The belief that God is equivalent to Nature or the physical universe, or that everything is of an all-encompassing immanent abstract God. The concept has been discussed as far back as the time of the philosophers of Ancient Greece, including Thales, Parmenides and Heraclitus. Baruch Spinoza also believed in a kind of naturalistic pantheism in which the universe, although unconscious and non-sentient as a whole, is a meaningful focus for mystical fulfillment.
The belief (also known as Monistic Monotheism), similar to Pantheism, that the physical universe is joined to God, but stressing that God is greater than (rather than equivalent to) the universe. Thus, the one God interpenetrates every part of nature, and timelessly extends beyond as well. The universe is part of God, but not all of God. The word (which can be translated as “all in God”) was coined by the German philosopher Karl Christian Friedrich Krause (1781–1832) in 1828 in an attempt to reconcile Monotheism and Pantheism.
A form of monotheism in which it is believed that one God exists, but that this God does not intervene in the world, or interfere with human life and the laws of the universe. It posits a non-interventionist creator who permits the universe to run itself according to natural laws. Deism derives the existence and nature of God from reason and personal experience, rather than relying on revelation in sacred scriptures or the testimony of others, and can maybe best be descibed as a basic belief rather than as a religion in itself. The roots of Deism lie with Heraclitus and Plato, but it was also popular with the natural theologists of 17th Century France and, particularly, Britain, who rejected any special or supposedly supernatural revelation of God.
Pandeism: The belief that God preceded the universe and created it, but is now equivalent to it – a composite of Deism and Pantheism.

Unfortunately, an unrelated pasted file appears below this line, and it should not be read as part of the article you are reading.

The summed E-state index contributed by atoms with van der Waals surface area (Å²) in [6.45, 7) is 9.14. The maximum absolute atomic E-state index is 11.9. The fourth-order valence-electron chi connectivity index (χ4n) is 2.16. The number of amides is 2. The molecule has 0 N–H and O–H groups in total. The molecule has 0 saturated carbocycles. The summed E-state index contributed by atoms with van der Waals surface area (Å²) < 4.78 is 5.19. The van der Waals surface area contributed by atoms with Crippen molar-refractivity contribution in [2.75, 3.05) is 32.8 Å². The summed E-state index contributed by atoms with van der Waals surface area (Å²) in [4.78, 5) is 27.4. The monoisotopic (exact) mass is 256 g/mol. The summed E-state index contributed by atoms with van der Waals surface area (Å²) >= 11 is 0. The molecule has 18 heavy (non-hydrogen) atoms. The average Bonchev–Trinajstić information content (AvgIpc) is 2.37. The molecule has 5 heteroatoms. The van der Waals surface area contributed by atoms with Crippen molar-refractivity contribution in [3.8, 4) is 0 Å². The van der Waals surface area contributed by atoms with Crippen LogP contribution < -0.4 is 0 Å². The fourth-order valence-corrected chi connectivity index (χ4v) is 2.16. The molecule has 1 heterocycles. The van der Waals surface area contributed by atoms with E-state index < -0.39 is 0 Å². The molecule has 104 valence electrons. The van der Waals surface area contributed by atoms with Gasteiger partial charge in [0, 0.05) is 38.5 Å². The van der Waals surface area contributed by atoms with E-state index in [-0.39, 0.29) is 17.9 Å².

Panendeism is a composite of Deism and Panentheism. It holds that, while the universe is part of God, it operates according to natural mechanisms without the neeed for the intervention of a traditional God, somewhat similar to the Native American concept of the all- pervading Great Spirit.
Polydeism: The belief that multiple gods exist, but do not intervene with the universe – a composite of Deism and Polytheism.
The belief that a God or gods exist, but that they are actually evil. The English word was coined by Thomas de Quincey in 1846. Strictly speaking, the term connotes an attitude of hatred towards the god or gods, rather than making a statement about their nature.
The belief that a God or gods exist, but that they are not wholly good, or possibly even evil (as opposed to eutheism, the belief that God exists and is wholly good). Trickster gods found in polytheistic belief systems often have a dystheistic nature, and there are various examples of arguable dystheism in the Bible.
Ditheism (or Duotheism):
The belief in two equally powerful gods, often, but not always, with complementary properties and in constant opposition, such as God and Goddess in Wicca, or Good and Evil in Zoroastrianism and Manichaeism. The early mystical religion Gnosticism is another example of a ditheistic belief of sorts, due to their claim that the thing worshipped as God in this world is actually an evil impostor, but that a true benevolent deity worthy of being called “God” exists beyond this world.